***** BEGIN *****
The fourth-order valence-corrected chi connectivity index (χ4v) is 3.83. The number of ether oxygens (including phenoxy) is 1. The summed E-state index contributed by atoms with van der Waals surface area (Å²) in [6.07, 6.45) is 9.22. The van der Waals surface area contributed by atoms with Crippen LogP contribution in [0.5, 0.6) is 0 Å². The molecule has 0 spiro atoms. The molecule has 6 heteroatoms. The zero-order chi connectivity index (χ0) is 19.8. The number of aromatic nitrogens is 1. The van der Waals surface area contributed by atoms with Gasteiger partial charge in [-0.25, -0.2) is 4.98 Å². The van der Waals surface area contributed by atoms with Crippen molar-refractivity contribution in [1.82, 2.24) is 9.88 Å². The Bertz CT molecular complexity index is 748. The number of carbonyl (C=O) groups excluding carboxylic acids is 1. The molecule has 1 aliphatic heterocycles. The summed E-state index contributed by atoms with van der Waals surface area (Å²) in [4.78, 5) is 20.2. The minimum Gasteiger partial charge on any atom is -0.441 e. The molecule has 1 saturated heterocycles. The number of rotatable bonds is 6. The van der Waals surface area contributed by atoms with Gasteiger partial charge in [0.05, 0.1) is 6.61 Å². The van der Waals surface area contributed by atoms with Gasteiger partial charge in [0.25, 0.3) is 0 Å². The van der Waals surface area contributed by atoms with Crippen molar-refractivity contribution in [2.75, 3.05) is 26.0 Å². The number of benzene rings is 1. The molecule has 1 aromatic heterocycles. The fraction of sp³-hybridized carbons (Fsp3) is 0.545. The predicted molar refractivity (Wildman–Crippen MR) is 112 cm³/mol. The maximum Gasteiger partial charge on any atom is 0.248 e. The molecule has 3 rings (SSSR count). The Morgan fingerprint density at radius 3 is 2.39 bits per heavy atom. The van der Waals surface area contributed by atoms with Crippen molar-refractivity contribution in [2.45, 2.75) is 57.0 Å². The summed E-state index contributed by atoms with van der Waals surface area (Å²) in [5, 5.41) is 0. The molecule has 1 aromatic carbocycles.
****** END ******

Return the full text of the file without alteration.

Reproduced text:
The fourth-order valence-corrected chi connectivity index (χ4v) is 3.83. The number of ether oxygens (including phenoxy) is 1. The summed E-state index contributed by atoms with van der Waals surface area (Å²) in [6.07, 6.45) is 9.22. The van der Waals surface area contributed by atoms with Crippen LogP contribution in [0.5, 0.6) is 0 Å². The molecule has 0 spiro atoms. The molecule has 6 heteroatoms. The zero-order chi connectivity index (χ0) is 19.8. The number of aromatic nitrogens is 1. The van der Waals surface area contributed by atoms with Gasteiger partial charge in [-0.25, -0.2) is 4.98 Å². The van der Waals surface area contributed by atoms with Crippen molar-refractivity contribution in [1.82, 2.24) is 9.88 Å². The Bertz CT molecular complexity index is 748. The number of carbonyl (C=O) groups excluding carboxylic acids is 1. The molecule has 1 aliphatic heterocycles. The summed E-state index contributed by atoms with van der Waals surface area (Å²) in [4.78, 5) is 20.2. The minimum Gasteiger partial charge on any atom is -0.441 e. The molecule has 1 saturated heterocycles. The number of rotatable bonds is 6. The van der Waals surface area contributed by atoms with Gasteiger partial charge in [0.05, 0.1) is 6.61 Å². The van der Waals surface area contributed by atoms with Gasteiger partial charge in [0.25, 0.3) is 0 Å². The van der Waals surface area contributed by atoms with Crippen molar-refractivity contribution in [2.75, 3.05) is 26.0 Å². The number of benzene rings is 1. The molecule has 1 aromatic heterocycles. The fraction of sp³-hybridized carbons (Fsp3) is 0.545. The predicted molar refractivity (Wildman–Crippen MR) is 112 cm³/mol. The maximum Gasteiger partial charge on any atom is 0.248 e. The molecule has 3 rings (SSSR count). The Morgan fingerprint density at radius 3 is 2.39 bits per heavy atom. The van der Waals surface area contributed by atoms with Crippen molar-refractivity contribution in [2.45, 2.75) is 57.0 Å². The summed E-state index contributed by atoms with van der Waals surface area (Å²) in [5, 5.41) is 0. The molecule has 1 aromatic carbocycles.